H. G. Letter X1
New-York, March 4, 1789.
Sometime in the latter part of the year 1785, or beginning of 1786, the state of Virginia proposed the holding a convention for the purpose of devising some system of commercial regulations for the United States.2 This state among others acceded to the proposition; and the deputies from different states appointed pursuant to it met at Annapolis in the fall of 1786. But the number actually assembled formed so incomplete a representation of the union, that if there had been no other reason, it would have been inexpedient for them to proceed in the execution of their mission. In addition to this, they were unanimously of opinion, that some more radical reform was necessary; and that even to accomplish the immediate end for which they had been deputed, certain collateral changes in the federal system would be requisite, to which their powers in general could not be deemed competent. Under these impressions, they with one voice earnestly recommended it to the several states to appoint deputies to meet in convention, in the then ensuing month of May, with power to revise the confederation at large, and to propose such alterations and amendments as should appear to them necessary to render it adequate to the exigencies of the union.
The report of this convention was in course handed to the Governor on the return of the deputies of this state from Annapolis.
I have ascertained it beyond a doubt, that in a conversation on the subject of this report, he expressed a strong dislike of its object, declaring, that in his opinion, no such reform as the report contemplated, was necessary—that the confederation as it stood was equal to the purposes of the union, or with little alteration could be made so; and that he thought the deputies assembled upon that occasion, would have done better to have confined themselves to the purpose of their errand.
This was the first thing that gave me a decisive impression of the insincerity of his Excellency’s former conduct. The opponents of the impost system had in their writings and conversation held up the organization of Congress, as a principal objection to the grant of the power required by that system. The same sentiment had been conveyed by the Governor. The want of checks from the constitution of Congress, as a single body, seemed to be the bulwark of the opposition. But now that a proposal was made which evidently had in view a different construction of the federal government, the language was all at once changed. The old confederation as it stood, or with little alteration, was deemed to be competent to the ends of the union.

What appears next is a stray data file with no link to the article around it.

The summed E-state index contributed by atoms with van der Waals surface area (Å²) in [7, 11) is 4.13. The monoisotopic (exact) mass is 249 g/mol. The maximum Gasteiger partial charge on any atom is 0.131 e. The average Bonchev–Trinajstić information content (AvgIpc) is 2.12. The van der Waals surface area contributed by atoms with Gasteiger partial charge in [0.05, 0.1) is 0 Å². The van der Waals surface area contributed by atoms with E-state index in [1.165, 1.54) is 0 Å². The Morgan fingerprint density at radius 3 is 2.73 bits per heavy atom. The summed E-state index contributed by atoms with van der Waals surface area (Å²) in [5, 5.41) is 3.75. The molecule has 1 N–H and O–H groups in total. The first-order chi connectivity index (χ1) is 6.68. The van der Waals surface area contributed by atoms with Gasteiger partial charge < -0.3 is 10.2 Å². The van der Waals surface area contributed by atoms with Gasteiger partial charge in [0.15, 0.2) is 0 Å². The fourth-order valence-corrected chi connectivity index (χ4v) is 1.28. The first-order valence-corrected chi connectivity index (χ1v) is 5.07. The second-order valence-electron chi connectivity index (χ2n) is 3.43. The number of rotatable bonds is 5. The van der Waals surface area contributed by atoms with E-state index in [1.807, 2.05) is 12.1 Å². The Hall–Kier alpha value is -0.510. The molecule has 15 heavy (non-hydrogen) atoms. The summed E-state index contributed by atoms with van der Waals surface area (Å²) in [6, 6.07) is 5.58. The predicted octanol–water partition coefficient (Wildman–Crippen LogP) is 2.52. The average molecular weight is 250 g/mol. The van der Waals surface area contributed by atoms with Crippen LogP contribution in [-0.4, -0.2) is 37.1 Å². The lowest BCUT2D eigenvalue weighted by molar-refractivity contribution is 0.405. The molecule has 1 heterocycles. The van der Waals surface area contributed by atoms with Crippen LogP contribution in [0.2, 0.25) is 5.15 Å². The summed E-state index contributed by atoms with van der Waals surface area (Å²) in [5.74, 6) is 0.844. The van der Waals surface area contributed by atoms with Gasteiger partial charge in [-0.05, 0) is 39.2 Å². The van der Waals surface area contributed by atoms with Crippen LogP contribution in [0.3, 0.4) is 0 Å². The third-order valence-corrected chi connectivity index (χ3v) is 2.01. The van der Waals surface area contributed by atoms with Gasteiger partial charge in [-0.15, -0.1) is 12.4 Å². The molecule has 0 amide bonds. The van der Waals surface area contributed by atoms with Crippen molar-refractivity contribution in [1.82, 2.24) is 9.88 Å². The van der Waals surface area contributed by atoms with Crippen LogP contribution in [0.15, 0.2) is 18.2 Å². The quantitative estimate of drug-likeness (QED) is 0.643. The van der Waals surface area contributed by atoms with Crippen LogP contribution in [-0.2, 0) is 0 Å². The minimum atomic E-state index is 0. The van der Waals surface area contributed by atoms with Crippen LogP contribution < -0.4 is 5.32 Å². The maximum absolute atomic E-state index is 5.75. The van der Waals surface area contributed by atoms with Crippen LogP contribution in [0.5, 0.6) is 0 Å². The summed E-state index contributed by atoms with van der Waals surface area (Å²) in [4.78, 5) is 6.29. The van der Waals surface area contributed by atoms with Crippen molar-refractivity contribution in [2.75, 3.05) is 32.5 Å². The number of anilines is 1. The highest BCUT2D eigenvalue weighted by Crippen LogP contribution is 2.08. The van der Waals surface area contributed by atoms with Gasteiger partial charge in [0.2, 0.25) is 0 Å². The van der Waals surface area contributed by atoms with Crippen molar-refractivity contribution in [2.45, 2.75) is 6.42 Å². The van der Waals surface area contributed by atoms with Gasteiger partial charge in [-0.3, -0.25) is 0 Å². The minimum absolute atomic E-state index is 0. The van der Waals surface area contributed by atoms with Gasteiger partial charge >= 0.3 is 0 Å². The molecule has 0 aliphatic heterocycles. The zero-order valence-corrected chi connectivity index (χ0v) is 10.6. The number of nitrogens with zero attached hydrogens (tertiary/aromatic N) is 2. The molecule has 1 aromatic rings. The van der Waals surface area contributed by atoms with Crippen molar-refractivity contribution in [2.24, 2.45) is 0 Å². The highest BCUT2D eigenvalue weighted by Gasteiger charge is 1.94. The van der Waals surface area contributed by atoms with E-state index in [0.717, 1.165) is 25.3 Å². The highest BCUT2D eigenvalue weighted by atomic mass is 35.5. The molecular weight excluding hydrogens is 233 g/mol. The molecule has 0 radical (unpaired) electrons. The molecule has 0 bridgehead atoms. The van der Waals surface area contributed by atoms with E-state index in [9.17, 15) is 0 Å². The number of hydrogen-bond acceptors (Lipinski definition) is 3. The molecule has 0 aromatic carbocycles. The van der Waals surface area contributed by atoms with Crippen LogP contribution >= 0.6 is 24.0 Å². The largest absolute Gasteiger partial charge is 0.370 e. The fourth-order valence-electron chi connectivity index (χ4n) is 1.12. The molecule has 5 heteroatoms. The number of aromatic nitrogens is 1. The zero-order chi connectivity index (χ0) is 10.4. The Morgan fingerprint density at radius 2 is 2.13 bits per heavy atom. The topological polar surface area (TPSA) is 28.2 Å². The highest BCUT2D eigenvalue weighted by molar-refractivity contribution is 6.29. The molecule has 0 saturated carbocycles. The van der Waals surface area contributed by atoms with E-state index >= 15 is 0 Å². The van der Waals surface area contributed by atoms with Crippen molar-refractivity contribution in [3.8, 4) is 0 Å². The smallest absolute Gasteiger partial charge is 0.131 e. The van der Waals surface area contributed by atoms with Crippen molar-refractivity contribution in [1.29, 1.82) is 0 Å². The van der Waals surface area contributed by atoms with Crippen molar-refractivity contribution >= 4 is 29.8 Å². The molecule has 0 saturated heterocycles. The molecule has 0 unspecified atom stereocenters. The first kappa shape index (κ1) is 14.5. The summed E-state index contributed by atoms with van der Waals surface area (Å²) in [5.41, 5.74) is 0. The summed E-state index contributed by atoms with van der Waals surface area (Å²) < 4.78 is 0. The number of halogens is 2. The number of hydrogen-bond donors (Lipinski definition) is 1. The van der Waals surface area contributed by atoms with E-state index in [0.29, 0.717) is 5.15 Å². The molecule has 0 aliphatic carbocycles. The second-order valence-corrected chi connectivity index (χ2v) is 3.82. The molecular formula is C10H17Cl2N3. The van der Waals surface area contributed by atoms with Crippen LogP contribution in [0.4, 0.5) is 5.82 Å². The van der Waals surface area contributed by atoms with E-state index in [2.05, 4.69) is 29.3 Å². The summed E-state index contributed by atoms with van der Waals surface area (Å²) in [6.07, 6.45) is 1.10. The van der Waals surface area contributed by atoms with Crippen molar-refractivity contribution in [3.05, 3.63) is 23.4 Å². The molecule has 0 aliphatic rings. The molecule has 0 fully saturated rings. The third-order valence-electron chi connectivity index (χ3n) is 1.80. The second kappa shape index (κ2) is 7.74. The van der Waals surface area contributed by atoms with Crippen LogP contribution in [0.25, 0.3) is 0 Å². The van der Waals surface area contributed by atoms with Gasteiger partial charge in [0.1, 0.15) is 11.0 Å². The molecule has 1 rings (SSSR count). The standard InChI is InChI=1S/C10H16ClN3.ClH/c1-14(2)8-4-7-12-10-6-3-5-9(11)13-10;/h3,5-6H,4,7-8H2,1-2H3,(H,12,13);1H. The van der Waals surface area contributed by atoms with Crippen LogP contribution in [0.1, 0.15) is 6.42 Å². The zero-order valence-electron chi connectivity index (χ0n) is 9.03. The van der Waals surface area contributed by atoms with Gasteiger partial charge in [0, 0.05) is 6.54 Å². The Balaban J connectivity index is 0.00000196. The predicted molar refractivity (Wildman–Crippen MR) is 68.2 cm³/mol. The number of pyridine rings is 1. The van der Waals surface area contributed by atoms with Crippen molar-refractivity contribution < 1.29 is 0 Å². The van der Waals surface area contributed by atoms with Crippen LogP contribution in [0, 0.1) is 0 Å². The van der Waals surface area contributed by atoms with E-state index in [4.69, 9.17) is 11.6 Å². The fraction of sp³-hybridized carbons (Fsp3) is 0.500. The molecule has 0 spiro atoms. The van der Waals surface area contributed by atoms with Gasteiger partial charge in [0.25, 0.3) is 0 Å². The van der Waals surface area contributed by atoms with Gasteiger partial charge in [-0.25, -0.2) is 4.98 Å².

This then seemed to be the true state of the business. On the one hand Congress, as constituted, was not fit to be trusted with power; on the other, it was not expedient to constitute them differently. To me it appears impossible to reconcile all this to a sincere attachment to an efficient federal government.
Thus, sir, have I explained to you my meaning in the assertion, That the Governor disapproved of the very first step taken towards the effectual amendment of the old confederation.
I remain with esteem, Dear Sir, Your very humble Servant,
|To ___ ___. Esq.|
The [New York] Daily Advertiser, March 27, 1789.
1. For background to this document, see “H.G. Letters. Introductory Note,” February 20–April 9, 1789.
2. H refers to the Annapolis Convention which assembled in September, 1786 (see “Annapolis Convention. Address of the Annapolis Convention,” September 14, 1786).